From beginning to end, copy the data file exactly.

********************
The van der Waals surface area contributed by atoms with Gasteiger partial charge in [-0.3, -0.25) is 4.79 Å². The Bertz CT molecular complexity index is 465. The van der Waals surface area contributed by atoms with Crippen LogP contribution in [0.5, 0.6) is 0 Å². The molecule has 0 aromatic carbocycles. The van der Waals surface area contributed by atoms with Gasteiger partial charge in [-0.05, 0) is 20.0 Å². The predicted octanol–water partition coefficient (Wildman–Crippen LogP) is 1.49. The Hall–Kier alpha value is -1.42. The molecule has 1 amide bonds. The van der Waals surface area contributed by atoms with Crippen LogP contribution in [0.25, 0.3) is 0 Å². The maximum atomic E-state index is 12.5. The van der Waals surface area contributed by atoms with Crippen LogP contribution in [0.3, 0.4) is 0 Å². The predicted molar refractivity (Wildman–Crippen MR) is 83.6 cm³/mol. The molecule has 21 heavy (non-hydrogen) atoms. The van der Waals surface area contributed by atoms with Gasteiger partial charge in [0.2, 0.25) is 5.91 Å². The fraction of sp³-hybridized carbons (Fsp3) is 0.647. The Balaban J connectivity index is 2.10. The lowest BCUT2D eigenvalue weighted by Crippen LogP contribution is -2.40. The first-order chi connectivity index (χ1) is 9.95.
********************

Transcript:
The van der Waals surface area contributed by atoms with Gasteiger partial charge in [-0.3, -0.25) is 4.79 Å². The Bertz CT molecular complexity index is 465. The van der Waals surface area contributed by atoms with Crippen LogP contribution in [0.5, 0.6) is 0 Å². The molecule has 0 aromatic carbocycles. The van der Waals surface area contributed by atoms with Gasteiger partial charge in [-0.05, 0) is 20.0 Å². The predicted octanol–water partition coefficient (Wildman–Crippen LogP) is 1.49. The Hall–Kier alpha value is -1.42. The molecule has 1 amide bonds. The van der Waals surface area contributed by atoms with Crippen LogP contribution in [0.25, 0.3) is 0 Å². The maximum atomic E-state index is 12.5. The van der Waals surface area contributed by atoms with Crippen LogP contribution in [0.3, 0.4) is 0 Å². The predicted molar refractivity (Wildman–Crippen MR) is 83.6 cm³/mol. The molecule has 21 heavy (non-hydrogen) atoms. The van der Waals surface area contributed by atoms with Gasteiger partial charge in [0.2, 0.25) is 5.91 Å². The fraction of sp³-hybridized carbons (Fsp3) is 0.647. The Balaban J connectivity index is 2.10. The lowest BCUT2D eigenvalue weighted by Crippen LogP contribution is -2.40. The first-order chi connectivity index (χ1) is 9.95.